In Larry Niven’s Known Space Universe, humanity finds itself, early in its exploration of space, under attack by the Kzinti, a race of carnivorous felinoids. Far more advanced than the humans at the beginning, the Kzinti are nevertheless defeated in the Man-Kzin wars. Partly, they defeat themselves, due to their own insistence that attack is the only proper military tactic and their disdain for subtlety in any form. But in the very first encounter with humans, the starship Angel’s Pencil, an entirely unarmed colony ship, slices its Kzinti attacker in two with its photon drive. Their use of reaction drives throughout the subsequent wars against the Kzinti as weapons becomes known to the Kzinti as “The Human Lesson:” A reaction drive is a weapon in direct proportion to its efficiency as a drive. Variants on the Human Lesson have been used throughout science fiction. It seems to be popular now to use this essential point to argue against the idea that space travel will ever be the province of privately-owned spacecraft. After all, an interplanetary, let alone interstellar, drive would seem to put, by definition, the functional equivalent of a massive nuclear weapon in the hands of its pilots and owners. But we are still in such early days of space travel that I don’t care to speculate on that. Instead I will speculate about something that I have studied far more, and may understand far less, but that’s always a risk when one writes about theology.
I hope that my readers will forgive me by starting with the extraordinarily obvious observation that religion is one of the most powerful forces in human society throughout history. Theists like myself will say that religion – usually ours particularly – has served humanity well, by encouraging them to love one another, by bringing together people of different backgrounds, by encouraging science and the arts (and yes, the Catholic Church, among other large religious institutions, used to encourage both of these things when no other institutions did) and by setting standards of behavior that encouraged social cohesion. Atheists and anti-theists point out (just as correctly) that religious institutions have also fostered hatred of the other, the suppression of science and the arts, and rigid codes of conduct intended to control people against their will. So I would like to discuss this odd duality, and as an example, I will use a point of controversy surrounding my own faith, Christianity. As an aside, I must beg my readers’ indulgence if I seem to focus on Christianity in these columns when I discuss religion. While many of the issues I discuss would certainly impact followers of other faiths, the Christian theology is the one I know best, and it seems wisest to me to write about what I do know rather than get someone else’s theology disastrously wrong.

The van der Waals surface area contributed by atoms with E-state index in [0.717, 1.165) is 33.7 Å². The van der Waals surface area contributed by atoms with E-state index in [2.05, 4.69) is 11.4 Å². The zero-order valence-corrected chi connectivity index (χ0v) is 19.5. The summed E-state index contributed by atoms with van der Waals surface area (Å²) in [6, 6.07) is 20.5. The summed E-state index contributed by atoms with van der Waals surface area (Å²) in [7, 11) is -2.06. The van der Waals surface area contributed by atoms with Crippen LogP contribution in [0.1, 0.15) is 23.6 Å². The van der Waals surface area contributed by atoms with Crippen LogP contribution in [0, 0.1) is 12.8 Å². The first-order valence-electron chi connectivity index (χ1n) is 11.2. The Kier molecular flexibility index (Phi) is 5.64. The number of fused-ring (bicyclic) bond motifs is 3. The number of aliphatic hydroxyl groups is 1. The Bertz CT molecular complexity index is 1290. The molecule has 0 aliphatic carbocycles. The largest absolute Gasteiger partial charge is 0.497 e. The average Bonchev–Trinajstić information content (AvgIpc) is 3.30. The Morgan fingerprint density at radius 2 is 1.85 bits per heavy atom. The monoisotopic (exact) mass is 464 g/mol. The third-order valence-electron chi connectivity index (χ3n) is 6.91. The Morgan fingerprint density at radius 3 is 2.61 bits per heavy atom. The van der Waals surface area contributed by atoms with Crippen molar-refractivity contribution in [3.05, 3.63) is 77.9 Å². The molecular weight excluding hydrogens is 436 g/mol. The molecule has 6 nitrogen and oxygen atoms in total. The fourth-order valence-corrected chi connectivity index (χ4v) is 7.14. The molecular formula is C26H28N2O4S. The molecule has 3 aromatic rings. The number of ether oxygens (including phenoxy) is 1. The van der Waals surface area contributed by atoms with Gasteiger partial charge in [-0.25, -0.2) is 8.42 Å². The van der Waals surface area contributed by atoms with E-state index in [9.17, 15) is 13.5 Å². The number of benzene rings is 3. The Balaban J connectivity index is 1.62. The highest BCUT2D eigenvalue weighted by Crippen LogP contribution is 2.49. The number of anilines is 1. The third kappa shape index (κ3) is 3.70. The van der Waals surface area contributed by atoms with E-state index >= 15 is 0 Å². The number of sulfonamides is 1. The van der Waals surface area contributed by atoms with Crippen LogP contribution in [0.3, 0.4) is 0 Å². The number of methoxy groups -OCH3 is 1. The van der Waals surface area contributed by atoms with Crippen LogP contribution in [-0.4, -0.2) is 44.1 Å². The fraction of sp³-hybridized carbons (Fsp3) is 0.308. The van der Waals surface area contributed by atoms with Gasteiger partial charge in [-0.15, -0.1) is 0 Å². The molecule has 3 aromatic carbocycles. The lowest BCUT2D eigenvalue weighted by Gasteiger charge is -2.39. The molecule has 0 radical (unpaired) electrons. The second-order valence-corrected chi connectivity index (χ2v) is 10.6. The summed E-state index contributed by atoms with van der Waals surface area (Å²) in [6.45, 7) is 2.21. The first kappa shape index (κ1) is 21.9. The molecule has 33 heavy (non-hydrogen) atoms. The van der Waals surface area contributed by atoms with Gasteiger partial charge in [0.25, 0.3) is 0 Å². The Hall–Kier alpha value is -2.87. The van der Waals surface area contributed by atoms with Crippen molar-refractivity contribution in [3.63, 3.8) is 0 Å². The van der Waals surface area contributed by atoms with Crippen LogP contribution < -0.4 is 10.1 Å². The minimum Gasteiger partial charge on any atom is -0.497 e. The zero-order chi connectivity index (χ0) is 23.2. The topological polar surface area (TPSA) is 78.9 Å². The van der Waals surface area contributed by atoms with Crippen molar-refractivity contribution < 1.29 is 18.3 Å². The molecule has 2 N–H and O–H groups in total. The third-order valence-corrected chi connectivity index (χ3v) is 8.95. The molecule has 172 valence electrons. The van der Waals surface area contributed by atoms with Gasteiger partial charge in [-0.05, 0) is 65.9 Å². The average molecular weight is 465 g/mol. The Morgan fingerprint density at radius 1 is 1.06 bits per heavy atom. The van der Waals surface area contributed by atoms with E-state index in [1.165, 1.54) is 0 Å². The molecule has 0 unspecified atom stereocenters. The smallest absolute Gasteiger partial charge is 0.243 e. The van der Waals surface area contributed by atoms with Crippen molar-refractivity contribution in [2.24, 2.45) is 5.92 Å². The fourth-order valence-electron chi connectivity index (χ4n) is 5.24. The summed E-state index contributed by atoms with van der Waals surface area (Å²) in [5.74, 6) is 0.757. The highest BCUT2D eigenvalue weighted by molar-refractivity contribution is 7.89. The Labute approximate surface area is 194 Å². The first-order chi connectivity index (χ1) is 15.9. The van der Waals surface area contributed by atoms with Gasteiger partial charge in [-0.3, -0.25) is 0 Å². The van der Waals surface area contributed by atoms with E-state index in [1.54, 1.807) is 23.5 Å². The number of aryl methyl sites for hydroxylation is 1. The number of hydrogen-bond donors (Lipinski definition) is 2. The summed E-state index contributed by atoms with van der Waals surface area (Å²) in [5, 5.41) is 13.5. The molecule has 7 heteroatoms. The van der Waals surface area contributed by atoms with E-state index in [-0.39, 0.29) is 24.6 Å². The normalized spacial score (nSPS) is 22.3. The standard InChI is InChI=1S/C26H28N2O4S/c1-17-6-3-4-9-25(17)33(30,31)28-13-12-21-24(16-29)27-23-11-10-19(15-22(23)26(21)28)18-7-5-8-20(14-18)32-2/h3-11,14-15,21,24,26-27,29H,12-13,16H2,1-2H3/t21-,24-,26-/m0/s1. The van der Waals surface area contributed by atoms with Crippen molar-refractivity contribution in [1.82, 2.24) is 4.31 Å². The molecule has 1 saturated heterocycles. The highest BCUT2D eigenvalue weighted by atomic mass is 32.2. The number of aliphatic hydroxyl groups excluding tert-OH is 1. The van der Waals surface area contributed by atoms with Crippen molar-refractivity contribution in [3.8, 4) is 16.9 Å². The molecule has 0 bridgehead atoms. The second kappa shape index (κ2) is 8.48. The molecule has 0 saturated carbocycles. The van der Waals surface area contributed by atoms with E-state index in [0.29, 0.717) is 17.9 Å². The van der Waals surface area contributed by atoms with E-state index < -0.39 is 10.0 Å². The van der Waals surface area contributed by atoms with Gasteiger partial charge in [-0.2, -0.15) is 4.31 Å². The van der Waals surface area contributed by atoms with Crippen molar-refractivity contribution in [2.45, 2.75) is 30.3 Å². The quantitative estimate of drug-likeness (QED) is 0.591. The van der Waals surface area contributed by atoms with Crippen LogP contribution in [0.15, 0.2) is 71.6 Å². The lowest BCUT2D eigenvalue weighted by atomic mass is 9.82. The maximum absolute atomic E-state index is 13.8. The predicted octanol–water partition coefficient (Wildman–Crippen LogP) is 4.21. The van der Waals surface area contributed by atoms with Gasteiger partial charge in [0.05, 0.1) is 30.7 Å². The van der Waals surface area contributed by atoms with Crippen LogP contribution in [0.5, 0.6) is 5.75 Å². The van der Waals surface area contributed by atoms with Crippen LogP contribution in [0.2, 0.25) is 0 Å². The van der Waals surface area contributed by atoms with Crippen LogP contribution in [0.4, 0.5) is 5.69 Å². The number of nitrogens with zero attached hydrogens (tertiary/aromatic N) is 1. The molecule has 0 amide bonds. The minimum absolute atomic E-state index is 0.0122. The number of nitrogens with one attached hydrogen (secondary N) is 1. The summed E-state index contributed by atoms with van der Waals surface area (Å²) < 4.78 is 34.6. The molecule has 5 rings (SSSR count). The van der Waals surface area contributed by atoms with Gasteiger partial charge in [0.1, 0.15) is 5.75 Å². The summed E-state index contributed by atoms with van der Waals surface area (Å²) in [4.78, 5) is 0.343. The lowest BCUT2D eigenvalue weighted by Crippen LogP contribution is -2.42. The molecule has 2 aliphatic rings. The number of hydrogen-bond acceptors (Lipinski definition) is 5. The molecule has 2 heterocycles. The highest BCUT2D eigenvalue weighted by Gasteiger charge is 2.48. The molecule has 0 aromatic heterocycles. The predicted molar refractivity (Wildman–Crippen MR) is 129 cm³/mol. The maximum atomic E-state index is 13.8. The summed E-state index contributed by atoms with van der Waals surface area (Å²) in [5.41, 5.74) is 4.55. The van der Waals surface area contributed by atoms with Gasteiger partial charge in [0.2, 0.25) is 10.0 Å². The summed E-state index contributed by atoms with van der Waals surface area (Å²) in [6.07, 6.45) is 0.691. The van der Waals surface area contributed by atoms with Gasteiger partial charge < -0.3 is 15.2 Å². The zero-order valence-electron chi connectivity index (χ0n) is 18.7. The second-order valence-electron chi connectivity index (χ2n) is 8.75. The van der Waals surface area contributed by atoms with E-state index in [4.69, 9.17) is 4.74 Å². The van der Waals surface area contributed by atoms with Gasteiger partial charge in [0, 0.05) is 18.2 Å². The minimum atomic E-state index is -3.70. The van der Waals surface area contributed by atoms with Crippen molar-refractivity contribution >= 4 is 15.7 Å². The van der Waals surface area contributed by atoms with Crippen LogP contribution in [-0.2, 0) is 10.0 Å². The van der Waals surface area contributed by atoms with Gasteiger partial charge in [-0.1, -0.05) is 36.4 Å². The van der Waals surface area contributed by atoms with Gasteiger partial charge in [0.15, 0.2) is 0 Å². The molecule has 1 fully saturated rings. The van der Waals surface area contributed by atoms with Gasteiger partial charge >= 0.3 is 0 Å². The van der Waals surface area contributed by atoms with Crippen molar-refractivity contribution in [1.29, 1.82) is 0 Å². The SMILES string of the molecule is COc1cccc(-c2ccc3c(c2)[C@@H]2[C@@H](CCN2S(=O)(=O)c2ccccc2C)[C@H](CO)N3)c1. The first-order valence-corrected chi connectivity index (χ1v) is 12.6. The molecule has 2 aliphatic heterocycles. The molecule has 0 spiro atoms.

Most recently, it has become fashionable to attack Christianity directly on the grounds that the Christian doctrine of salvation by grace necessarily leads to an unconcern and a carelessness about the world. This charge seems to particularly antagonize those who are convinced that climate change is a human-caused and imminent threat to humanity on the planet. Essentially, the argument goes that the Christian idea that one can simply ask for forgiveness and receive it, thereby attaining eternal salvation, is far too dangerous. That this necessarily leads to the conclusion that one may sin as much as one pleases and feel no concern for the consequences because Earth is temporary and Heaven is eternal.